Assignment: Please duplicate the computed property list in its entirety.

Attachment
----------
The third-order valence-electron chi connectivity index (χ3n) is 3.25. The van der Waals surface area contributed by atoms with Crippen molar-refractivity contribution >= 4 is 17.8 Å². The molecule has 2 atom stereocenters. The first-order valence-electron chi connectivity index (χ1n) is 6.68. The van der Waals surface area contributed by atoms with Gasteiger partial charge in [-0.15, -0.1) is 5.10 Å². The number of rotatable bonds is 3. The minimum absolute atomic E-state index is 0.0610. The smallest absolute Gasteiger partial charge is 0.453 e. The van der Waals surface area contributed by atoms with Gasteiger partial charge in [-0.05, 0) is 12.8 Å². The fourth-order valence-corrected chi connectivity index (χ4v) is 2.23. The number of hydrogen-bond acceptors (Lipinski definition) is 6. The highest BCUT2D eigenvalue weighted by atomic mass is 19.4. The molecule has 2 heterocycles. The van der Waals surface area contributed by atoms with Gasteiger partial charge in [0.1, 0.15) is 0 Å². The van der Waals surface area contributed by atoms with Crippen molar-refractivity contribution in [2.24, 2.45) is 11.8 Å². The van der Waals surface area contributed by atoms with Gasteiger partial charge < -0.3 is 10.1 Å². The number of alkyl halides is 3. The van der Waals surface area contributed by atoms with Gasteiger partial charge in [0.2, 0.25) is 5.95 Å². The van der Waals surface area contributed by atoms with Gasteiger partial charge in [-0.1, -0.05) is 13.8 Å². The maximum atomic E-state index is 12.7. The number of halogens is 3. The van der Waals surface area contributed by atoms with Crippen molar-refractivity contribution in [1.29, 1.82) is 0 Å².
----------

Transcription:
The third-order valence-electron chi connectivity index (χ3n) is 3.25. The van der Waals surface area contributed by atoms with Crippen molar-refractivity contribution >= 4 is 17.8 Å². The molecule has 2 atom stereocenters. The first-order valence-electron chi connectivity index (χ1n) is 6.68. The van der Waals surface area contributed by atoms with Gasteiger partial charge in [-0.15, -0.1) is 5.10 Å². The number of rotatable bonds is 3. The minimum absolute atomic E-state index is 0.0610. The smallest absolute Gasteiger partial charge is 0.453 e. The van der Waals surface area contributed by atoms with Gasteiger partial charge in [-0.05, 0) is 12.8 Å². The fourth-order valence-corrected chi connectivity index (χ4v) is 2.23. The number of hydrogen-bond acceptors (Lipinski definition) is 6. The highest BCUT2D eigenvalue weighted by atomic mass is 19.4. The molecule has 2 heterocycles. The van der Waals surface area contributed by atoms with Gasteiger partial charge in [0.1, 0.15) is 0 Å². The van der Waals surface area contributed by atoms with Crippen molar-refractivity contribution in [2.24, 2.45) is 11.8 Å². The van der Waals surface area contributed by atoms with Gasteiger partial charge < -0.3 is 10.1 Å². The number of alkyl halides is 3. The van der Waals surface area contributed by atoms with Gasteiger partial charge in [0.2, 0.25) is 5.95 Å². The van der Waals surface area contributed by atoms with Gasteiger partial charge in [-0.1, -0.05) is 13.8 Å². The maximum atomic E-state index is 12.7. The number of halogens is 3. The van der Waals surface area contributed by atoms with Crippen molar-refractivity contribution in [1.29, 1.82) is 0 Å².